A cellularised, load bearing, resorbable BSM is unprecedented (Rose and Oreffo) and will provide entry to a market estimated at EUR 2.5 billion. It will have particular application in impaction grafting, a technique used in the increasingly common joint replacement and revision procedures (arthroplasties) where currently either the patient's own bone (autograft) or bone from bone banks (allograft) is the only current option and both of which have significant associated disadvantages.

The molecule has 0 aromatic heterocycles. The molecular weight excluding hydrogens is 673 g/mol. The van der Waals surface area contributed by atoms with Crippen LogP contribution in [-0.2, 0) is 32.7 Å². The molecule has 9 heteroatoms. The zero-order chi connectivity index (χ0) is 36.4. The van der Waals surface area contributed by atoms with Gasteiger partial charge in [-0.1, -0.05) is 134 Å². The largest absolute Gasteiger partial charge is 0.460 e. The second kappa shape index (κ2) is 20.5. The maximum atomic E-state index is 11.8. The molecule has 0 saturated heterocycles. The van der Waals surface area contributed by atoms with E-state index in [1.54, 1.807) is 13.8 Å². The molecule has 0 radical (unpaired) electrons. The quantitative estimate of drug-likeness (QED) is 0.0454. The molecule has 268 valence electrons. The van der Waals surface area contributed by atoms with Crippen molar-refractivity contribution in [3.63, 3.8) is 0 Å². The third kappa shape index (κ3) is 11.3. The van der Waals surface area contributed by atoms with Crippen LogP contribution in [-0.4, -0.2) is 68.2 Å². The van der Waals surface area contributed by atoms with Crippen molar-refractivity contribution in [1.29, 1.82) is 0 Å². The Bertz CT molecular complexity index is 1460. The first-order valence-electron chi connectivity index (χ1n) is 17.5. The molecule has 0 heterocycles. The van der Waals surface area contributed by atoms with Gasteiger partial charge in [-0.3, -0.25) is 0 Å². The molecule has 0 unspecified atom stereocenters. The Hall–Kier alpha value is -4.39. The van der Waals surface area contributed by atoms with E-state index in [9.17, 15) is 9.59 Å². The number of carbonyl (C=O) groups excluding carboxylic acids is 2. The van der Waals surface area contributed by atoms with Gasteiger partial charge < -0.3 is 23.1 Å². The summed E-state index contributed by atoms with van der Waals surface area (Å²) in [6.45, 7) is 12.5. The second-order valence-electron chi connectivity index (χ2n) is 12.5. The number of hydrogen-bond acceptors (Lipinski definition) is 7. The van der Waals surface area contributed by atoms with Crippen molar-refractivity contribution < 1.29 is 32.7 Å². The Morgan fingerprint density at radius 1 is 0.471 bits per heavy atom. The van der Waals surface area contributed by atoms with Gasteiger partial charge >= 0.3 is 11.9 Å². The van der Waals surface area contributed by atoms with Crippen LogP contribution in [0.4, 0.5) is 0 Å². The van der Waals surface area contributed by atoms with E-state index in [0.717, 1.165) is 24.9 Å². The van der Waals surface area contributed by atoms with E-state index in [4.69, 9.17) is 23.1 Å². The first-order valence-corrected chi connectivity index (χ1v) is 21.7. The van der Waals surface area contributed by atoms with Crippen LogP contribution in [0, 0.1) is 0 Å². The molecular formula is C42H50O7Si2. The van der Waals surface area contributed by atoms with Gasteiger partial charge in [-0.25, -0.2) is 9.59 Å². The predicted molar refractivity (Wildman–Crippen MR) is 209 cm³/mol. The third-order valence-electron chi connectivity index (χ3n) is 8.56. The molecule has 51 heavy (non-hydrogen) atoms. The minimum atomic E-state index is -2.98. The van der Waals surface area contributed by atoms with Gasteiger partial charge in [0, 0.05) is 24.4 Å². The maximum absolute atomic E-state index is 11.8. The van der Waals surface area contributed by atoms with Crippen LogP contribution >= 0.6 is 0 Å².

The SILKBONE BSM will also be particularly advantageous for the treatment of fractures resulting from osteoporosis and bone lesions in cancer patients. They believe it will alleviate suffering and incapacity in millions of patients and lead directly to great savings in time and cost for health services. It is also noted that tissue engineering, adult stem cell research and implantable biomaterials have been flagged as future growth markets, keenly pursued in the United States and Asia. Having developed and disseminated know-how in these areas the SILKBONE consortium has also increased EU competitiveness in these burgeoning sectors.